The Curious Case of Cole Hamels

May 5, 2010 by  
Filed under Fan News

When Cole Hamels won the World Series MVP award at the tender age of 24, few doubted that he had a very promising career ahead of him. 

He was the toast of Philadelphia, the unquestioned staff ace, and the heir to Steve “Lefty” Carlton. 

The only problem was that reality intervened, and the last two years have been riddled with speed bumps for the young Hamels.

In 2009 he was plagued by injuries, bad luck, and the occasional verbal gaffe. He went from dominating postseason ace to struggling third starter behind the rejuvenated Pedro Martinez and the cutter-throwing, Southern-talking, easygoing, dyed-in-the-wool season savior, Cliff Lee.

When Lee was traded in the following offseason, the scrutiny of Hamels only grew. 

During the 2010 preseason, the Phillies camp was filled with stories of Hamels’ work ethic. He had improved his arm strength, solidified his curveball, and added a new cutter.

The ace was back.

But so far, the early results from the 2010 season have been inconclusive. 

He has continued to struggle, and Phillies fans have become increasingly restless. 

Hamels’ latest outing, last night’s game against the St. Louis Cardinals, seems to be a pretty good representation of his young career as a whole.

Through eight innings, Hamels was dealing. 

He had given up only six hits and allowed no runs while striking out eight. But then, in the top of the ninth inning, after an ill-timed distraction by a fan, Hamels allowed two straight doubles to tie the game.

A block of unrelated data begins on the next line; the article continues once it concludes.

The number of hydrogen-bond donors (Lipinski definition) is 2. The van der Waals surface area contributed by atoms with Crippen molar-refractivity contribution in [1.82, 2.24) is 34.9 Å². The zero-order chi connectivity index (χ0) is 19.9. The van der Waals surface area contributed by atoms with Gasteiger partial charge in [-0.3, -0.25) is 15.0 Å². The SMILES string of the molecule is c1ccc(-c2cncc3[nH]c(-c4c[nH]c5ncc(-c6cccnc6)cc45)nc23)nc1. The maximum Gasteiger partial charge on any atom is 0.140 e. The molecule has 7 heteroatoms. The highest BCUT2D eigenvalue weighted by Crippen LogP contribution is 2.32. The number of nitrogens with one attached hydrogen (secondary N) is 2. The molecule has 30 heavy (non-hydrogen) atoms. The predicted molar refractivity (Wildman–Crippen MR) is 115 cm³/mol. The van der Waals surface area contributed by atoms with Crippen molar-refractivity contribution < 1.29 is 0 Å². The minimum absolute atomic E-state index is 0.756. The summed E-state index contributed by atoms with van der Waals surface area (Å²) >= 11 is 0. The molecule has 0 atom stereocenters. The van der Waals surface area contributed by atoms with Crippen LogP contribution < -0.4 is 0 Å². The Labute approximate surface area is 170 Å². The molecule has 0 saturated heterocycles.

The effort was solid and looked pretty good on paper, but the end result left you wanting just a little bit more. 

But if you take a closer look, there is little reason to doubt that Hamels will figure it out this season and at the very least remain a very solid No. 2 starter behind Roy Halladay.

Hamels currently has a 4.42 ERA, good for 34th among National League starters.

Now if you see that number alone, you are understandably very worried. 

But if there is one thing that the new era of baseball has taught us, it is that some statistics can be very misleading.

Instead of using ERA to condemn Hamels, we should instead look into exactly why that number is so high.

Expected Fielding Independent Pitching, or xFIP, attempts to quantify only the things that pitcher himself can control. It ignores park factors and defense while accounting for strikeouts and walks. It normalizes a pitcher’s HR/fly ball rate and quantifies this on an ERA scale. 

Hamels’ xFIP is 3.31, good for seventh among National League starters.

Now this does not mean that Cole Hamels is the seventh best pitcher in the NL, but what it does show us is that Hamels has actually pitched quite solidly. His biggest weakness is that the majority of the fly balls he has given up have turned into home runs.

If you look at his Batting Average on Balls in Play, or BABIP, which is an unusually high .356, it shows that Hamels has also been unlucky on ground balls and line drives that have come from his hits allowed.

These two numbers suggest that Hamels has actually pitched much better than his ERA reveals, and that number should decline significantly over the course of the year. 

Factor in his very solid K/9 rate of 10.24, and it is not inconceivable that Hamels could turn out to be one of the best No. 2 starters in MLB this year.

So do not fret, Phillies fans. The numbers show that although the utterly dominating Cole Hamels of the 2008 postseason might not be back, the 2010 version should be more than serviceable. 

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Article Source: Bleacher Report - Philadelphia Phillies

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